Part 2 of 3: Obtaining Your Credit Report/Score and Inquiries

How to get your Credit Report:

Obtaining your Credit Report- Under the Fair Credit Reporting Act, amended a few years ago to beef up consumer privacy rules, you are legally entitled to obtain your credit report from a credit reporting agency. This includes receiving a list of everyone that has requested your report.

If you have not ordered any credit reports within the last 12 months, you will be able to get free copies from all three credit reporting agencies. Request your report from, by calling (877) 322-8228, or by completing the Annual Credit Report Request Form [PDF] and mailing it to: Annual Credit Report Request Service, P.O. Box 105281, Atlanta, GA 30348-5281. The free credit reports do not include credit scores, but you can purchase those for approximately $5 each when you request your free annual credit reports through the Web site or by contacting one of the nationwide credit reporting agencies:

Equifax (800) 685-1111
Experian (888) 397-3742
TransUnion (800) 888-4213

Keep in mind you also are entitled to receive a free copy of your credit report without a credit score if you were denied credit or employment based on the information in your credit within the past 60 days, if you are currently unemployed and seeking work within the next 60 days, if you receive public assistance, or if you are a victim of identity theft or credit fraud. If none of these circumstances apply to you, credit bureaus also offer a variety of bundled services related to your credit report. For example, all three credit bureaus presently offer a combination of your credit score and credit report for $14.95 – $15.50.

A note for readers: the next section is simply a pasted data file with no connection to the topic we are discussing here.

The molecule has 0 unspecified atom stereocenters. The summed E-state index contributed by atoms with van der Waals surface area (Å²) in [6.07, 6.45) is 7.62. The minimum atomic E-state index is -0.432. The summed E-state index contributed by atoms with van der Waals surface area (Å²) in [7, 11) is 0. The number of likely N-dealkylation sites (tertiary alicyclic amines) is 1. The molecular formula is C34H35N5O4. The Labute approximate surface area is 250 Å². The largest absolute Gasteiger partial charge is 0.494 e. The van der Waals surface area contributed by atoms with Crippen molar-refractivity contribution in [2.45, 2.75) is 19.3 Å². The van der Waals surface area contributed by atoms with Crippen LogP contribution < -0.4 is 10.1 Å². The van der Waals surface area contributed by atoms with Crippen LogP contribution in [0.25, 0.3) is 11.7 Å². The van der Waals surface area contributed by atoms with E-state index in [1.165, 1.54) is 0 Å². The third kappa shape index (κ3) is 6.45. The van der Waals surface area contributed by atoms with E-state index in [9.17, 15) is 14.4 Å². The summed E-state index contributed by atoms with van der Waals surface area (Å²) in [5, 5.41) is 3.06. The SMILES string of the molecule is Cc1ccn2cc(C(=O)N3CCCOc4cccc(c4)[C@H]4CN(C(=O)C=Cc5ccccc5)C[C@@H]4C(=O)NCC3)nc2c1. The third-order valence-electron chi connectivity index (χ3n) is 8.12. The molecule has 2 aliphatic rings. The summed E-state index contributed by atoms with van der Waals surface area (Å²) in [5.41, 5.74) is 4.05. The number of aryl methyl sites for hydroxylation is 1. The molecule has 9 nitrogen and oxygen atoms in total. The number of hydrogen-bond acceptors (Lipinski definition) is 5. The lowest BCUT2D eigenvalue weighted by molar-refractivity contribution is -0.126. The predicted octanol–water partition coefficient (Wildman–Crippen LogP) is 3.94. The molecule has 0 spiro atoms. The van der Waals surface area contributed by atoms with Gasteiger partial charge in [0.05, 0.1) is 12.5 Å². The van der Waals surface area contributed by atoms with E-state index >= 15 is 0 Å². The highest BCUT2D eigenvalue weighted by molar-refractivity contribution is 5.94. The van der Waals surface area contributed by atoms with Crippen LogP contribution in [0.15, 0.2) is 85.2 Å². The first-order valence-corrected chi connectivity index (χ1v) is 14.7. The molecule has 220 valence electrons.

Credit Inquiries:

There are two types of credit inquiries that can be made to your credit report: hard inquiries and soft inquiries.
A hard inquiry occurs when you seek to obtain credit. This happens when you apply for a loan or credit card, for example. Each time you fill out a credit card application at a department store, the inquiry counts as a hard inquiry. Only you can authorize a creditor to perform a hard inquiry on your credit report.

A prospective lender or other creditor will likely be concerned with an applicant whose credit report shows a high volume of hard inquiries. That’s because it suggests a carefree attitude in applying for credit or an effort to borrow excessively.

Borrowing too much — a situation called over-leveraging — is a potential red flag for creditors. It signals you may face more difficulty in repaying your debts in cash-strapped times than a person who judiciously applies for credit.

A soft inquiry is one where the inquiry is not tallied on your credit report. A soft inquiry does not constitute a bona fide request for credit. For example, a soft inquiry occurs when you obtain a copy of your report. A soft inquiry also occurs when a company gathers potential marketing information about you based on your credit report. You can opt out of these kinds of inquiries. The Fair Credit Reporting Act entitles you to contact each or all of the major credit bureaus and request them to stop sending you card solicitations and related offers. For more information, call 888-5OPTOUT (567-8688).

If information in your credit report is accurate but negative, or you file a claim that cannot be substantiated, you will be at the mercy of the calendar. Under the law, credit information can remain on your credit report for seven years, and 10 years if you’ve filed for personal bankruptcy.

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